Elastic Beanstalk: Advantages and Drawbacks
At Artefact, we are always working on new types of projects and experiences, which means we’re also constantly on the lookout for software and services that will help us quickly and reliably build out these new solutions. Recently, we used AWS Elastic Beanstalk to manage the web servers that power or SaaS projects. Specifically, these are two dynamic web-based platforms that power internal innovations and creativity. In this post, I’ll detail how we used it and what’s gone well, as well as what hasn’t, so you can decide if it’s the right tool for your needs.
First, let’s start with the basics: According to the AWS site, “Elastic Beanstalk makes it even easier for developers to quickly deploy and manage applications in the AWS cloud. Developers simply upload their application, and Elastic Beanstalk automatically handles the deployment details of capacity provisioning, load balancing, auto-scaling, and application health monitoring.”
Now that we have that out of the way, let’s get to the good stuff!
Elastic Beanstalk’s main benefits include timesaving server configuration, powerful customization, and a cost-effective price point.
Lightning Fast Configuration with Automation
Elastic Beanstalk automates the setup, configuration, and provisioning of other AWS services like EC2, RDS, and Elastic Load Balancing to create a web service. You can log into your AWS management console, and have a new site up and accessible in less than an hour. Elastic Beanstalk also creates a fairly standard configuration for a modern Rails application.
This automation can save precious time by handling all the things that need to be completed for a production app (configuring log file rotations, nginx config files, puma service configuration, linux package installation, ruby installation, load balancer configuration, and database setup). There are more services like Heroku, Engine Yard, and others that do this as well, but in general, we found Elastic Beanstalk was on par and had a good standard setup, especially when you factor in its price. These are some of the specifics on the configuration:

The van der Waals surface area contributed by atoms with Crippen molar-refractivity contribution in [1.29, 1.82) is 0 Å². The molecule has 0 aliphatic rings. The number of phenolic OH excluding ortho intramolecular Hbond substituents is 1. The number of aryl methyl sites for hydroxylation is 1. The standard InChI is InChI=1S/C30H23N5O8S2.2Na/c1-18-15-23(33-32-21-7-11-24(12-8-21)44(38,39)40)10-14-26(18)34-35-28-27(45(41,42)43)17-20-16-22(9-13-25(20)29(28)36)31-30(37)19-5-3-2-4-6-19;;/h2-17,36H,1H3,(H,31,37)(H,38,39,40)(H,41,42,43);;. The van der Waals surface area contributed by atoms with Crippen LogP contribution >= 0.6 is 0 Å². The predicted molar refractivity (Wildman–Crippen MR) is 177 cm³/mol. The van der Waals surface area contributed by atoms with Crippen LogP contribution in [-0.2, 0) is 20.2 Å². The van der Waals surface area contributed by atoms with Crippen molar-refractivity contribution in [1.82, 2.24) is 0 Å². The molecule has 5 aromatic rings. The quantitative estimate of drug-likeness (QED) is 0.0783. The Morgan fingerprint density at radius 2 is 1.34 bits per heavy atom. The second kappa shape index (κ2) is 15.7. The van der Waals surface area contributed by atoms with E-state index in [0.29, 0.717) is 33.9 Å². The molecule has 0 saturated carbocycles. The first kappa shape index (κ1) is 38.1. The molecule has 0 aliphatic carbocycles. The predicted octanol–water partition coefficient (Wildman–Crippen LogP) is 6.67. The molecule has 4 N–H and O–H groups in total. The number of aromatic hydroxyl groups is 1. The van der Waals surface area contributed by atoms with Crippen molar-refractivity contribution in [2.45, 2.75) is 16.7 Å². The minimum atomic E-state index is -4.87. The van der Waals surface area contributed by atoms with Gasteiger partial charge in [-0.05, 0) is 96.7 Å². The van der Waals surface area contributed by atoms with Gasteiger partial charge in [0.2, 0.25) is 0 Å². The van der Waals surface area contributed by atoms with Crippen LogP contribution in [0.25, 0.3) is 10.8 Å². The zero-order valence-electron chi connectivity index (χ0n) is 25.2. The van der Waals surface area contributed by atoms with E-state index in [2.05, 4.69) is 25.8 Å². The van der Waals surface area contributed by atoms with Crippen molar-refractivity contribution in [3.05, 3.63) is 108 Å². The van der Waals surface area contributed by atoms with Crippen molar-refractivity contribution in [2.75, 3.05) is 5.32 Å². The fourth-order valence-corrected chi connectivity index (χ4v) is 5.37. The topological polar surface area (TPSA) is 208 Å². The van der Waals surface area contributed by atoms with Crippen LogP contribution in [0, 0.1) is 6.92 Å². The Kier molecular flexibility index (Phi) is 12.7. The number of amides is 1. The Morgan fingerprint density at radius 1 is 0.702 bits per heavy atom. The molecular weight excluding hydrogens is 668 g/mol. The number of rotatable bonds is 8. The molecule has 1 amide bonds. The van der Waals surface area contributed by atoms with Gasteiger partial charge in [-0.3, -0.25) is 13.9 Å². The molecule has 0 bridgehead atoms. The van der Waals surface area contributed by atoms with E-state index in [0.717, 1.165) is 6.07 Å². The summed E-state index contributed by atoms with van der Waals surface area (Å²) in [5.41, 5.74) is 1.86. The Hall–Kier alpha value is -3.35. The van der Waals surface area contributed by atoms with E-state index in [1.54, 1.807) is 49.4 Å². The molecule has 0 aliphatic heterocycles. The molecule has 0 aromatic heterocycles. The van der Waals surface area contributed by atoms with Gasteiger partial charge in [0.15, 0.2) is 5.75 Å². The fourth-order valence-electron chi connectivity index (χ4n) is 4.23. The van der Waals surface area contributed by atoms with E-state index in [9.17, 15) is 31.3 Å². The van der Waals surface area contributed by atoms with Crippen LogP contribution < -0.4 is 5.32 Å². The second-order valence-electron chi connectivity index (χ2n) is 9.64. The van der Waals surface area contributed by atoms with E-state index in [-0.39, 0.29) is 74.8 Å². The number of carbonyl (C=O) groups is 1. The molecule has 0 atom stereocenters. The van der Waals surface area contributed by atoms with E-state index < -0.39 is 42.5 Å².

- Support: AWS Elastic Beanstalk supports Java, .NET, PHP, Node.js, Python, Ruby, Go, and Docker web applications.
- Rails Servers: For Rails, you can run either a Passenger or a Puma application stack — we’ve only used Puma so far, and the servers will be configured by Elastic Beanstalk to run a Puma process (with Nginx used as a reverse proxy in front of it) and a reasonable server configuration for log files, directory security, and user security.
- SQL server: This is configured through Amazon RDS, but at its heart is a EC2 server with a database running on it. We’ve used both postgres and Mysql.
- AWS Elastic Load Balancer: Running and with the correct configuration for the Rails servers.
- Security: New AWS security groups and policies are created, along with permissions for these services to securely talk to each other. All the servers are configured so they can only talk to and have permissions for what they need. For example, your Rails servers have just one port open specifically for the load balancers, and nothing can talk to your DB server, except for your Rails servers. This is fantastic, because it can be hard to do correctly on your own.